As 100% speed takes 5 seconds per turn it can take a while to get started. Fortunately the game speed is controllable using the '+' and '-' keys and the space bar to pause! This is phenomenally useful during combat and periodically overviewing the empire, but less so near the start while waiting for research and production to begin in earnest. Starting involves exploring the universe to discover nearby systems to colonise, sending colony ships to set up your off world expansions and providing these with the basic supplies to become useful. If you have the luck that I have you'll end up surrounded by nearly useless planets that drain your resources and a lack of production requiring long waiting times for constructing useful buildings. Resources are handled by - credits; used to buy spies and other items - food; for your colonists and colony expansion - and production; for building ships and on-world buildings. Resource management takes place on a planet by planet basis, all planets can be manually controlled or left to follow an automatic management schedule whilst the empire overview screen allows for a birds eye perspective to be used to control imports/exports and storage and to link quickly to specific planets (avoiding the task of finding them on the map).  As with all complex strategy games balancing the resources and planning your research are the key for successful universe domination. Oh, and ships, glorious, enormous, fully re-speccable ships.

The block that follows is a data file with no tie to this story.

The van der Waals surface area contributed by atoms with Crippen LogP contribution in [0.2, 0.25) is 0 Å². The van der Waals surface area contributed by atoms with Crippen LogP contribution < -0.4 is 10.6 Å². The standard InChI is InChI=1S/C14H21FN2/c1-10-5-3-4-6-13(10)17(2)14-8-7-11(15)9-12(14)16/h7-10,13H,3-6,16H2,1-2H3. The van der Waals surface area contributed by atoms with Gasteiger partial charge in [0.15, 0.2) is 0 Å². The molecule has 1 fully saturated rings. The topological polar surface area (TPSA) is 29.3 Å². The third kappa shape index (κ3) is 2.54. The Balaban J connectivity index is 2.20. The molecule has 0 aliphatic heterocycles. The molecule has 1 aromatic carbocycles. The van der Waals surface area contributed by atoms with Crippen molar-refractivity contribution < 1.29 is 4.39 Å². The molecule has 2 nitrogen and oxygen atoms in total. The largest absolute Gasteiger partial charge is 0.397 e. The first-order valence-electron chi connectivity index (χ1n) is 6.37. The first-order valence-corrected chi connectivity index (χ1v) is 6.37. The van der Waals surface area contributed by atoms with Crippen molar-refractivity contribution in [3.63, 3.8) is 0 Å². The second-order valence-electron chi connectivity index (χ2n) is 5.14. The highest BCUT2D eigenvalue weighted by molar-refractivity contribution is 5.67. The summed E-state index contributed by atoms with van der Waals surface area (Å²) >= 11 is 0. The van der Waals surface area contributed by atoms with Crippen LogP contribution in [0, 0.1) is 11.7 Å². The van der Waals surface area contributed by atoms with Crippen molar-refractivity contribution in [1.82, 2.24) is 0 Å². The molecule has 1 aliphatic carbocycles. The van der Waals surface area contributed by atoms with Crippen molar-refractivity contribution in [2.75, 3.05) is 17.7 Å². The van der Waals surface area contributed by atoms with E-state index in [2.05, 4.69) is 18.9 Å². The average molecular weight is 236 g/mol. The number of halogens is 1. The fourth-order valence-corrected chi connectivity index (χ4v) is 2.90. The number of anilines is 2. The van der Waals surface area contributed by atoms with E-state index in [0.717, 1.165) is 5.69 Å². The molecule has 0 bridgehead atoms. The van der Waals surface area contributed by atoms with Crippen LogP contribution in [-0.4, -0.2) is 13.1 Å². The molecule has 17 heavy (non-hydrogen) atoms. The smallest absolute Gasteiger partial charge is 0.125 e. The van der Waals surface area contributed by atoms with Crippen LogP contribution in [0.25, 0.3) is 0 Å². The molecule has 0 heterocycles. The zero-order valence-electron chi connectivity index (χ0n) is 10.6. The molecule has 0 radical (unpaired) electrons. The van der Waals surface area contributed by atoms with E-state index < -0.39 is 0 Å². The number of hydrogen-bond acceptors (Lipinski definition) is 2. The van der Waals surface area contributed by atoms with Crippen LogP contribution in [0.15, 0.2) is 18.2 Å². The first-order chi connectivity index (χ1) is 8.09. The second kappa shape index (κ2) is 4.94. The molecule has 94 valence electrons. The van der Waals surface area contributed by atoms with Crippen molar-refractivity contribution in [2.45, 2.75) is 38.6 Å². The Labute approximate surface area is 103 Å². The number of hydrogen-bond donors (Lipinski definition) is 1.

Stardrive has a reasonably large focus on its ship creator and several threads can be found on the forums where folks have customised titan class ships to unbelievable levels. To take full advantage of the opportunities available you firstly have to research technology in the direction you intend to go, for example researching energy weapons opens up trees towards a disintegrator array or quantum torpedoes! Armour, power and physics are all helpful technologies and ship hull research gives the basic building blocks for your fleet. I found that at the start of the game the fighters were adequate for defense and basic escort runs and that as ship progression evolved it was fine to use the in-game ships, of which there are plenty. Ship customisation is most important when battling as it allows you to have ships that have firing arcs that take most advantage of every situation and the ability to turn minimising hull damage. All ships can be user controlled using the W,A,S,D keys, an interesting option that I found was a bit pointless outside battling large enemy ships, as click to move options were quicker and could be used whilst paused. The seamless zoom is where the controls excel. Zooming out gives a large empire view while zooming in to observe individual skirmishes is as simple as scrolling the mousewheel. Of course this is accompanied by the sounds of battle and the smug feeling when you destroy enemy ships!